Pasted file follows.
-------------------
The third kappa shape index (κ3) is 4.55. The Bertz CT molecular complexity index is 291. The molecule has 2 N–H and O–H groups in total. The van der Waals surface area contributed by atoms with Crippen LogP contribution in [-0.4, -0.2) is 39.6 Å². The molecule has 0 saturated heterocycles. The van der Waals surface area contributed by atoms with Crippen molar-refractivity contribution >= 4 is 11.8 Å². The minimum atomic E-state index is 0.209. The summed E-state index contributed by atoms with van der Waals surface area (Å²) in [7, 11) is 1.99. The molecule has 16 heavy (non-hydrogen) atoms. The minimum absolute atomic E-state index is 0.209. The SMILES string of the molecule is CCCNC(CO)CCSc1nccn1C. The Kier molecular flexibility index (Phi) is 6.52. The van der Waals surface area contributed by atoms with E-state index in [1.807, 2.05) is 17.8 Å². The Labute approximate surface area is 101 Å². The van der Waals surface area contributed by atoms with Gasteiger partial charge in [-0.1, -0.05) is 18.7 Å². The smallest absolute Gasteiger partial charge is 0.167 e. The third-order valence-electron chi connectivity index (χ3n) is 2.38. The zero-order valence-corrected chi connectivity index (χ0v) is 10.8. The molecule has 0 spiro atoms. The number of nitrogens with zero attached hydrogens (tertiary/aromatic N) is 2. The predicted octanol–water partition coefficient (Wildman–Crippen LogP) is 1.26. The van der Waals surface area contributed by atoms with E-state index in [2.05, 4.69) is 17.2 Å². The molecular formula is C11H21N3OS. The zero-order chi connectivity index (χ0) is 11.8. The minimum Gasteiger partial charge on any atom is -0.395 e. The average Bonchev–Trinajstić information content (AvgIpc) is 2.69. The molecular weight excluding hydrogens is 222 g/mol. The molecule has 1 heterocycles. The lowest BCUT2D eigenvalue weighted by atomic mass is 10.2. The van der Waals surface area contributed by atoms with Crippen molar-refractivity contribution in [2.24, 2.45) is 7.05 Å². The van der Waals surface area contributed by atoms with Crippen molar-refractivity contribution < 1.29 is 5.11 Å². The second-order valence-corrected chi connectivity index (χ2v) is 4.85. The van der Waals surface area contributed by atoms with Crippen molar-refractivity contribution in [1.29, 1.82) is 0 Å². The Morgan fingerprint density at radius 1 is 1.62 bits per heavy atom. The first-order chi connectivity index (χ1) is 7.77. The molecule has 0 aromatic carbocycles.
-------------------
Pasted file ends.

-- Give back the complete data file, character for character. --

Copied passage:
The third kappa shape index (κ3) is 4.55. The Bertz CT molecular complexity index is 291. The molecule has 2 N–H and O–H groups in total. The van der Waals surface area contributed by atoms with Crippen LogP contribution in [-0.4, -0.2) is 39.6 Å². The molecule has 0 saturated heterocycles. The van der Waals surface area contributed by atoms with Crippen molar-refractivity contribution >= 4 is 11.8 Å². The minimum atomic E-state index is 0.209. The summed E-state index contributed by atoms with van der Waals surface area (Å²) in [7, 11) is 1.99. The molecule has 16 heavy (non-hydrogen) atoms. The minimum absolute atomic E-state index is 0.209. The SMILES string of the molecule is CCCNC(CO)CCSc1nccn1C. The Kier molecular flexibility index (Phi) is 6.52. The van der Waals surface area contributed by atoms with E-state index in [1.807, 2.05) is 17.8 Å². The Labute approximate surface area is 101 Å². The van der Waals surface area contributed by atoms with Gasteiger partial charge in [-0.1, -0.05) is 18.7 Å². The smallest absolute Gasteiger partial charge is 0.167 e. The third-order valence-electron chi connectivity index (χ3n) is 2.38. The zero-order valence-corrected chi connectivity index (χ0v) is 10.8. The molecule has 0 spiro atoms. The number of nitrogens with zero attached hydrogens (tertiary/aromatic N) is 2. The predicted octanol–water partition coefficient (Wildman–Crippen LogP) is 1.26. The van der Waals surface area contributed by atoms with E-state index in [2.05, 4.69) is 17.2 Å². The molecular formula is C11H21N3OS. The zero-order chi connectivity index (χ0) is 11.8. The minimum Gasteiger partial charge on any atom is -0.395 e. The average Bonchev–Trinajstić information content (AvgIpc) is 2.69. The molecular weight excluding hydrogens is 222 g/mol. The molecule has 1 heterocycles. The lowest BCUT2D eigenvalue weighted by atomic mass is 10.2. The van der Waals surface area contributed by atoms with Crippen molar-refractivity contribution in [2.24, 2.45) is 7.05 Å². The van der Waals surface area contributed by atoms with Crippen molar-refractivity contribution < 1.29 is 5.11 Å². The second-order valence-corrected chi connectivity index (χ2v) is 4.85. The van der Waals surface area contributed by atoms with Crippen molar-refractivity contribution in [1.29, 1.82) is 0 Å². The Morgan fingerprint density at radius 1 is 1.62 bits per heavy atom. The first-order chi connectivity index (χ1) is 7.77. The molecule has 0 aromatic carbocycles.